The bow, the arrows, the archer, even the bowstring material all matter, as do other considerations. Official competitions regulate the classes so bows of similar type, composition, and weight are pitted against each other. In theory a 50# bow should outshoot a 35# bow, a recurve should out-shoot a longbow, and so on. That does not always happen, but to create a level playing field, bows are qualified and weighed in according to their type–field bow, flight bow, American longbow, self-bow, primitive simple composite, and so on. On the flight archery web site (see photo below for the URL) you’ll find the descriptions as well as the rules and regulations that govern each category.

Within each of these divisions are the various weight classes–35#, 50#, 70#, and so on. Unlimited means any weight; in any of the other classes the weight of the bow has to be verified by being weighed-in using a certified scale. Here, the calibration of the bow’s strength is in direct relationship with the length of the longest arrow the flight archer intends to shoot. We all know that a longer draw typically increases the poundage of a bow. More pull, more pressure, more thrust. In the arid climate of the Bonneville Salt Flats in Utah even another inch in an arrow’s length can tip a bow’s weight from one class to another. The 35# class includes bow weights up to 35# and not more. Add one extra inch draw and the bow can now weigh in at 37# or 38#, or right at the floor of the 50# class. You don’t want that to happen, because your 37# bow is at a disadvantage in the 50# class.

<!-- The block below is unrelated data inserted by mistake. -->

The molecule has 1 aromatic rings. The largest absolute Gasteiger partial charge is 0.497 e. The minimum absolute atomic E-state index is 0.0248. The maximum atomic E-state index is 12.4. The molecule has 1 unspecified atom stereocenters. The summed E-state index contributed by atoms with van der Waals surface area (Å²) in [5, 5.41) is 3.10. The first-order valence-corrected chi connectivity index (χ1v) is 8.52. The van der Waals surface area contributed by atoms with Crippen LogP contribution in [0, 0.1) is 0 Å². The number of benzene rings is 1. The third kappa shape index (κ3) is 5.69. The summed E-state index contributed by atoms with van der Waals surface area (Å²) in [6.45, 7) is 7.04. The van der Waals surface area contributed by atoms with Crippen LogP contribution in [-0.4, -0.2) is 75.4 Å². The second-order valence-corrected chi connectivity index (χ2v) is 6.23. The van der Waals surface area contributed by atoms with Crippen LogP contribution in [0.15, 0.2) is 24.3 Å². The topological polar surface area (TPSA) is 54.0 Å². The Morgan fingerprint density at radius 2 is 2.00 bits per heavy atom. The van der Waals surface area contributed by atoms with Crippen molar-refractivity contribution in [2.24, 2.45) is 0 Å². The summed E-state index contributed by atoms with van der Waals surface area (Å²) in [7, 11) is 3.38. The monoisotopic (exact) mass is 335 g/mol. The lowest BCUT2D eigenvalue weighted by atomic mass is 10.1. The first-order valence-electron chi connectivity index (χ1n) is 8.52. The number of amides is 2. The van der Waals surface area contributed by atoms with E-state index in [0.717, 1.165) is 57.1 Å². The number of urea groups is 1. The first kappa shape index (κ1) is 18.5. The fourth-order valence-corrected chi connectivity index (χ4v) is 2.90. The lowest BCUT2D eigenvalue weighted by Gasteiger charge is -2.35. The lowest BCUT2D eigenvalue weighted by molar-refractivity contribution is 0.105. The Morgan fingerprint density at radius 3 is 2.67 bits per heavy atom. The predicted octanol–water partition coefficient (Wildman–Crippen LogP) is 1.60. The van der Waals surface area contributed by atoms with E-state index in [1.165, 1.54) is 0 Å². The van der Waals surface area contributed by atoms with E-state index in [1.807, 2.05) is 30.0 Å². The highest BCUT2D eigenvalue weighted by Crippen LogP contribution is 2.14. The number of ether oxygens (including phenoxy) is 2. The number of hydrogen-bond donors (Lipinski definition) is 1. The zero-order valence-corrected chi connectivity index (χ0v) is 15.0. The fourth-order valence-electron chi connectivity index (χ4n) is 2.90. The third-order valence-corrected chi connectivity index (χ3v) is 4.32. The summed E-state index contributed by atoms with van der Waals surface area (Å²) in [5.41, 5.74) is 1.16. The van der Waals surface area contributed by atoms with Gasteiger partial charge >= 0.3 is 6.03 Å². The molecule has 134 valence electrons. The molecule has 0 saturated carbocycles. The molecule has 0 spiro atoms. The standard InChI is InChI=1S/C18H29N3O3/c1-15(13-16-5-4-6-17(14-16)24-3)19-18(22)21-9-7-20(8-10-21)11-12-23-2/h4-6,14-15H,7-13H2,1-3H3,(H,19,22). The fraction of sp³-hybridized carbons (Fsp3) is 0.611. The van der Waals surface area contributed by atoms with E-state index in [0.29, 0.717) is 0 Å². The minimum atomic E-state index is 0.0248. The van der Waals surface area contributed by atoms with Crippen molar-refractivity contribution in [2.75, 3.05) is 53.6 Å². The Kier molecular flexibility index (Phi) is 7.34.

Conversely, use a shorter arrow and you decrease the bow weight. An arrow a couple of inches shorter and your bow will be right in the allowable top of its weight class. That’s why flight archers often bring several sets of arrows. At the official weigh-in they can decide which arrows they will shoot and in which bow class. But, after the official weighing-in, there can be no more changes. Once the bow and arrows are registered, the bow is marked according to its class and the arrows are put into quarantine, not to be touched until the field captain of the flight committee gives them to the archer is at the shooting line.